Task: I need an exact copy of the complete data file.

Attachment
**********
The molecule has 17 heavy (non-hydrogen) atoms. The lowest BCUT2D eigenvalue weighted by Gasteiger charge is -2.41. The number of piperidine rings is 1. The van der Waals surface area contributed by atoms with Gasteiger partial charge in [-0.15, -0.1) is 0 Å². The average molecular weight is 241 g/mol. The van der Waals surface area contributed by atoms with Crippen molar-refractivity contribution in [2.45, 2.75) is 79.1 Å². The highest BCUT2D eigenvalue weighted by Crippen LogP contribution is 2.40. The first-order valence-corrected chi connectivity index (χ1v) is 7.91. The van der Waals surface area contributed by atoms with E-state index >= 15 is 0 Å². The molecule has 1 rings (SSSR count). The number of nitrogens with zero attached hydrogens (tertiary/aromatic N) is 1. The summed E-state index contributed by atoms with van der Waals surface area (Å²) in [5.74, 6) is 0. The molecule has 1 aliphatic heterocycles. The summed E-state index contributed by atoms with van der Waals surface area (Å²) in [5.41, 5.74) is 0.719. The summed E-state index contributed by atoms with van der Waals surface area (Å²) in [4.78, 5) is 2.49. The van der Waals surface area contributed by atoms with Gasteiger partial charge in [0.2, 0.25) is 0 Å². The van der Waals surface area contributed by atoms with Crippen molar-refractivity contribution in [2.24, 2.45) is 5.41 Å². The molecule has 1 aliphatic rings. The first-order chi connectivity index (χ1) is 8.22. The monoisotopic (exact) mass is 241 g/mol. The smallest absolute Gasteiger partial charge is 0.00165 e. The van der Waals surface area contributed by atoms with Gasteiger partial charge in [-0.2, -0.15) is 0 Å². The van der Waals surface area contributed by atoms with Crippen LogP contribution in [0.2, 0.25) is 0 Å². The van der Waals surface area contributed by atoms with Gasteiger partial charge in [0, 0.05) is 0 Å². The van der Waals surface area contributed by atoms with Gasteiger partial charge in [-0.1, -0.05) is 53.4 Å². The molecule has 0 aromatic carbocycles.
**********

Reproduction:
The molecule has 17 heavy (non-hydrogen) atoms. The lowest BCUT2D eigenvalue weighted by Gasteiger charge is -2.41. The number of piperidine rings is 1. The van der Waals surface area contributed by atoms with Gasteiger partial charge in [-0.15, -0.1) is 0 Å². The average molecular weight is 241 g/mol. The van der Waals surface area contributed by atoms with Crippen molar-refractivity contribution in [2.45, 2.75) is 79.1 Å². The highest BCUT2D eigenvalue weighted by Crippen LogP contribution is 2.40. The first-order valence-corrected chi connectivity index (χ1v) is 7.91. The van der Waals surface area contributed by atoms with E-state index >= 15 is 0 Å². The molecule has 1 rings (SSSR count). The number of nitrogens with zero attached hydrogens (tertiary/aromatic N) is 1. The summed E-state index contributed by atoms with van der Waals surface area (Å²) in [5.74, 6) is 0. The molecule has 1 aliphatic heterocycles. The summed E-state index contributed by atoms with van der Waals surface area (Å²) in [5.41, 5.74) is 0.719. The summed E-state index contributed by atoms with van der Waals surface area (Å²) in [4.78, 5) is 2.49. The van der Waals surface area contributed by atoms with Gasteiger partial charge in [0.2, 0.25) is 0 Å². The van der Waals surface area contributed by atoms with Crippen molar-refractivity contribution in [2.24, 2.45) is 5.41 Å². The molecule has 1 aliphatic rings. The first-order chi connectivity index (χ1) is 8.22. The monoisotopic (exact) mass is 241 g/mol. The smallest absolute Gasteiger partial charge is 0.00165 e. The van der Waals surface area contributed by atoms with Gasteiger partial charge in [-0.2, -0.15) is 0 Å². The van der Waals surface area contributed by atoms with Crippen LogP contribution in [0.2, 0.25) is 0 Å². The van der Waals surface area contributed by atoms with Gasteiger partial charge in [0, 0.05) is 0 Å². The van der Waals surface area contributed by atoms with Gasteiger partial charge in [-0.1, -0.05) is 53.4 Å². The molecule has 0 aromatic carbocycles.